Food poisoning - campylobacter enteritis; Infectious diarrhea - campylobacter enteritis; Bacterial diarrhea
Campylobacter enteritis is an infection in the small intestine caused by Campylobacter jejuni, a type of bacteria.
Causes, incidence, and risk factors
Campylobacter enteritis is a common cause of intestinal infection. This bacteria also causes of one of the many types of traveler’s diarrhea.
The infection is usually acquired by eating or drinking contaminated food or water, often raw poultry, fresh produce, or unpasteurized milk. It can also be acquired by close contact with infected people or animals. There is an incubation period of 2 to 4 days before symptoms occur. Symptoms generally last one week.
Risk factors include recent family infection with C. jejuni, recent consumption of improperly prepared food, or recent travel in an area of poor hygiene or sanitation.
- Cramping abdominal pain
- Watery diarrhea, sometimes bloody
Signs and tests
Positive stool culture for Campylobacter jejuni
The infection typically resolves on its own and is not usually treated with antibiotics. Severe symptoms may respond to treatment with antibiotics such as ciprofloxacin and azithromycin.
Self-care measures to avoid dehydration include drinking electrolyte solutions to replace the fluids lost by diarrhea. People with diarrhea, especially children, who are unable to take fluids orally because of nausea may need medical attention and intravenous fluids.
People taking diuretics need to be cautious with diarrhea and may need to stop taking the diuretic during the acute episode, as directed by the health care provider.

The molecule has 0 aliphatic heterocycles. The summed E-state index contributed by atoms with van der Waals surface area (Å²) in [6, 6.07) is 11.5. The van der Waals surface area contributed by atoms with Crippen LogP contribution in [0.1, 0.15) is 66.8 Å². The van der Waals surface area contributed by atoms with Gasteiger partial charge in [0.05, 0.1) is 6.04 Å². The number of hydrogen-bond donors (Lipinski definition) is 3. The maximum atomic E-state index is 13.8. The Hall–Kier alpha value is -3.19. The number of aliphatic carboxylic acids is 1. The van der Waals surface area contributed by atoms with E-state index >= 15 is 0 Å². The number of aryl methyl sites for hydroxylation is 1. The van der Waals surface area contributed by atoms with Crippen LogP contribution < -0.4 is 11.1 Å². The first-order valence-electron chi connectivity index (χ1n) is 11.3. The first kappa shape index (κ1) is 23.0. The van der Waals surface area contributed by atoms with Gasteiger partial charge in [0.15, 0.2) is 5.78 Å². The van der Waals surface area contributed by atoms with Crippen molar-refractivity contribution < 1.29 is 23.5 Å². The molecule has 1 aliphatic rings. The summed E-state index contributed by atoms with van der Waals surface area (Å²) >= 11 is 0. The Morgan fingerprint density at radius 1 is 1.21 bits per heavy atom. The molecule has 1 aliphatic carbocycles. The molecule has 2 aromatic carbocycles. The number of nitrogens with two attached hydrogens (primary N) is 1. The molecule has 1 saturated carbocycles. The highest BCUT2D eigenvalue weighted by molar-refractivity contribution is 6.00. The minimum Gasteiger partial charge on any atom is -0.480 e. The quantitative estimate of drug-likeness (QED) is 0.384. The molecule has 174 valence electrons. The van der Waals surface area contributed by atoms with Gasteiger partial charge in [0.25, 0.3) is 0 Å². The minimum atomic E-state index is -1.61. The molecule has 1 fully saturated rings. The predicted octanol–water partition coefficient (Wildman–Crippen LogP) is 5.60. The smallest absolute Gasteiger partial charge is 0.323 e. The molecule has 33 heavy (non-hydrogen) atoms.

Most people recover in five to eight days.
Immunosuppressed people with this condition are more susceptible to sepsis, endocarditis, meningitis, and thrombophlebitis from the spread of the bacteria into their bloodstream.
Some patients will get a reactive arthritis called Reiter’s syndrome after a campylobacter enteritis infection.
About 1 in 1,000 patients with campylobacter enteritis develop a nerve problem that results in paralysis, called Guillain-Barre syndrome. Paralysis associated with Guillain-Barre syndrome is usually temporary.
Calling your health care provider
Call for an appointment with your health care provider if diarrhea recurs or persists for more than a week, or if blood in the stool is noted.
Avoid improperly prepared foods and practice sanitary food preparation. For more information please see the Centers for Disease Control and Prevention’s campylobacter enteritis information.
by Janet G. Derge, M.D.
All ArmMed Media material is provided for information only and is neither advice nor a substitute for proper medical care. Consult a qualified healthcare professional who understands your particular history for individual concerns.